Through November 19

Ed Ruscha, Tom Sawyer #6, (2022). Photo: Jeff McLanes; Courtesy Gagosian

3. Ed Ruscha at Gagosian

One of America’s most prominent Pop artists, 84-year-old Ed Ruscha has been a trailblazer since the early 1960s, and he’s still making ingenious artworks that continue to turn heads. With more than a hundred museum and gallery solo shows around the world, the Omaha-born, L.A.–based artist returns to the City of Light for his 13th one-person exhibition and his first presentation of paintings at Gagosian’s primary outpost in Paris.

Offering ten new paintings and a related hologram, the exhibition “Tom Sawyer Paintings” takes its point of departure from Mark Twain’s American literary classic, The Adventures of Tom Sawyer. Working with the subject of wood, a motif that he has utilized in his art for over 50 years, Ruscha references Sawyer conning his friends into whitewashing a fence for him in the eponymous novel. Creating graphic compositions through the rendering of wood-grain, the artist abuts and overlaps a series of illusionistic planks that allude to other artworks—both his own and those of his peers—while the new hologram cites text from two witty word-paintings, also on view.

Through December 22

Alice Neel, Andy Warhol, (1970). Photo: Digital image Whitney Museum of American Art

4. Alice Neel at Centre Pompidou

One of the greatest chroniclers of 20th-century America, Alice Neel was born in a small town near Philadelphia in 1900 but made her mark as a “painter of people,” as she humbly called herself, in New York, where she lived and worked until her death in ’84. The subject of the exhibition “Alice Neel: An Engaged Eye,” which presents a succinct survey of her paintings and works on paper, the artist is no stranger to European audiences—given that her work is represented by Xavier Hufkens in Brussels, London’s Victoria Miro and David Zwirner in Paris—but this is the first museum overview of her portraits, cityscapes and nudes.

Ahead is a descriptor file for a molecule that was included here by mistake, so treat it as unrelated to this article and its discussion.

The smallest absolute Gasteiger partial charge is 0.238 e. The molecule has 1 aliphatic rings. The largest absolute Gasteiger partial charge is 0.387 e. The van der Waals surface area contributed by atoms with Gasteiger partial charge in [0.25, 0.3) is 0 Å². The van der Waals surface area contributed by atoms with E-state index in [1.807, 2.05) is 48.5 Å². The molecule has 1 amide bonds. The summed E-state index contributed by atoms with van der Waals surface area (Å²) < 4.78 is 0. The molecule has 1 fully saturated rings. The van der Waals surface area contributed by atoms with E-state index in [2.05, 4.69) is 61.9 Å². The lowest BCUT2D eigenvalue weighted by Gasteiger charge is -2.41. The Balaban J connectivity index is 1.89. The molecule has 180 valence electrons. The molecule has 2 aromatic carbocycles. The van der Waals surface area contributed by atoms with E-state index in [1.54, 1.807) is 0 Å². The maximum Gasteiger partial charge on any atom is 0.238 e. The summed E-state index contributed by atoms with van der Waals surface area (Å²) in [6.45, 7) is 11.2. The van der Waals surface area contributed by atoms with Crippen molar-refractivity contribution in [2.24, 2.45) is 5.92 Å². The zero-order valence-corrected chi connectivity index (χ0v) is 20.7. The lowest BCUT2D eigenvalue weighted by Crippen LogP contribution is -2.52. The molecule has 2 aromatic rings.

If you missed the artist’s 2021 retrospective at New York’s Metropolitan Museum of Art, you’ll find several of the same iconic portraits of artists and writers, including Andy Warhol, who’s seen seated on a sofa with his eyes closed. Shirtless, his pale torso shows the twisted scars of multiple surgeries, which were needed to save his life after he was shot by Valerie Solanas in a 1968 assassination attempt. Unlike The Met’s show, however, this focused exhibition delves deeper into Neel’s political and social concerns, with paintings of longshoremen, union workers, and communists, as well as her rarely seen ’67 drawing of Che Guevara on his deathbed—highlighting both the influence of her early days in Cuba and her cherished life as a bohemian.

Through January 16

Carla Accardi, Ombrello gialloblu, (1999). Photo: Courtesy Archivio Accardi Sanfilippo

5. Carla Accardi at Maison La Roche

Presented by MASSIMODECARLO (in collaboration with Fondation Le Corbusier and Archivio Accardi Sanfilippo) at the Maison La Roche, a modernist architectural masterpiece that was designed and built by Le Corbusier and his cousin Pierre Jeanneret in the 1920s, this survey of a dozen abstract paintings made between 1970 and 2013 by Italian avant-garde artist Carla Accardi is a perfect fit for Swiss banker Raoul La Roche’s magnificent urban villa.

Now a UNESCO World Heritage Site and home to the Foundation Le Corbusier, the villa’s striking second-floor gallery highlights three large vinyl on canvas paintings, including Ombrello gialloblu (Yellow and blue umbrella)—pictured here—while nine additional experimental abstractions employing paint, vinyl, wood and sicofoil (a thick, clear plastic) are dynamically displayed throughout the former art collector’s multistory home. One of the few women artists of the Italian post-war period, Accardi pushed the boundaries of both painting and abstraction with her continuous artistic investigation of color, form, and materials.